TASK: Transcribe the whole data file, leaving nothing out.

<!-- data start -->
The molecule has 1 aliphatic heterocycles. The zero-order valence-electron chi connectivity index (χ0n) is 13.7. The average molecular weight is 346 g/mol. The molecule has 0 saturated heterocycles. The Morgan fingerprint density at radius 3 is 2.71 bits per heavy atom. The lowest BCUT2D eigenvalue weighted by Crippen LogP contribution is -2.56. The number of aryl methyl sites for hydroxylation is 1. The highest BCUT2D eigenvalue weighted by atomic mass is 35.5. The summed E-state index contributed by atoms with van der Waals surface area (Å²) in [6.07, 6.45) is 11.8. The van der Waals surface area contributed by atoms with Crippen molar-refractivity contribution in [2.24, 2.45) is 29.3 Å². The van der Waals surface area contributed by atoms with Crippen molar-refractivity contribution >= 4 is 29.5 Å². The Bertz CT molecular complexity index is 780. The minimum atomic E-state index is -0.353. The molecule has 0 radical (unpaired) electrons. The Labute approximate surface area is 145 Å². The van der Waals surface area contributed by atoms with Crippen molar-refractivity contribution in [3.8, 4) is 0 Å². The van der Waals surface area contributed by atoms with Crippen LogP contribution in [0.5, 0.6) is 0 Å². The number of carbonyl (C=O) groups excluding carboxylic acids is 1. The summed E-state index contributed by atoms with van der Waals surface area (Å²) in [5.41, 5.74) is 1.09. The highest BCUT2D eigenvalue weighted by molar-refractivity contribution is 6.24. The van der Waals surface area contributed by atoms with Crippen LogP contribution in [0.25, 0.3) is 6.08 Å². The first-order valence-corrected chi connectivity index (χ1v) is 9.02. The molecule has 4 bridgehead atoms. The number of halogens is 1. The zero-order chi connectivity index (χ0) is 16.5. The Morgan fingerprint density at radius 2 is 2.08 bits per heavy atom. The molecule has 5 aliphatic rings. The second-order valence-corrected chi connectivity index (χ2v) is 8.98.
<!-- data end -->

The molecule has 1 aliphatic heterocycles. The zero-order valence-electron chi connectivity index (χ0n) is 13.7. The average molecular weight is 346 g/mol. The molecule has 0 saturated heterocycles. The Morgan fingerprint density at radius 3 is 2.71 bits per heavy atom. The lowest BCUT2D eigenvalue weighted by Crippen LogP contribution is -2.56. The number of aryl methyl sites for hydroxylation is 1. The highest BCUT2D eigenvalue weighted by atomic mass is 35.5. The summed E-state index contributed by atoms with van der Waals surface area (Å²) in [6.07, 6.45) is 11.8. The van der Waals surface area contributed by atoms with Crippen molar-refractivity contribution in [2.24, 2.45) is 29.3 Å². The van der Waals surface area contributed by atoms with Crippen molar-refractivity contribution >= 4 is 29.5 Å². The Bertz CT molecular complexity index is 780. The minimum atomic E-state index is -0.353. The molecule has 0 radical (unpaired) electrons. The Labute approximate surface area is 145 Å². The van der Waals surface area contributed by atoms with Crippen molar-refractivity contribution in [3.8, 4) is 0 Å². The van der Waals surface area contributed by atoms with Crippen LogP contribution in [0.5, 0.6) is 0 Å². The number of carbonyl (C=O) groups excluding carboxylic acids is 1. The summed E-state index contributed by atoms with van der Waals surface area (Å²) in [5.41, 5.74) is 1.09. The highest BCUT2D eigenvalue weighted by molar-refractivity contribution is 6.24. The van der Waals surface area contributed by atoms with Crippen LogP contribution in [0.25, 0.3) is 6.08 Å². The first-order valence-corrected chi connectivity index (χ1v) is 9.02. The molecule has 4 bridgehead atoms. The number of halogens is 1. The zero-order chi connectivity index (χ0) is 16.5. The Morgan fingerprint density at radius 2 is 2.08 bits per heavy atom. The molecule has 5 aliphatic rings. The second-order valence-corrected chi connectivity index (χ2v) is 8.98.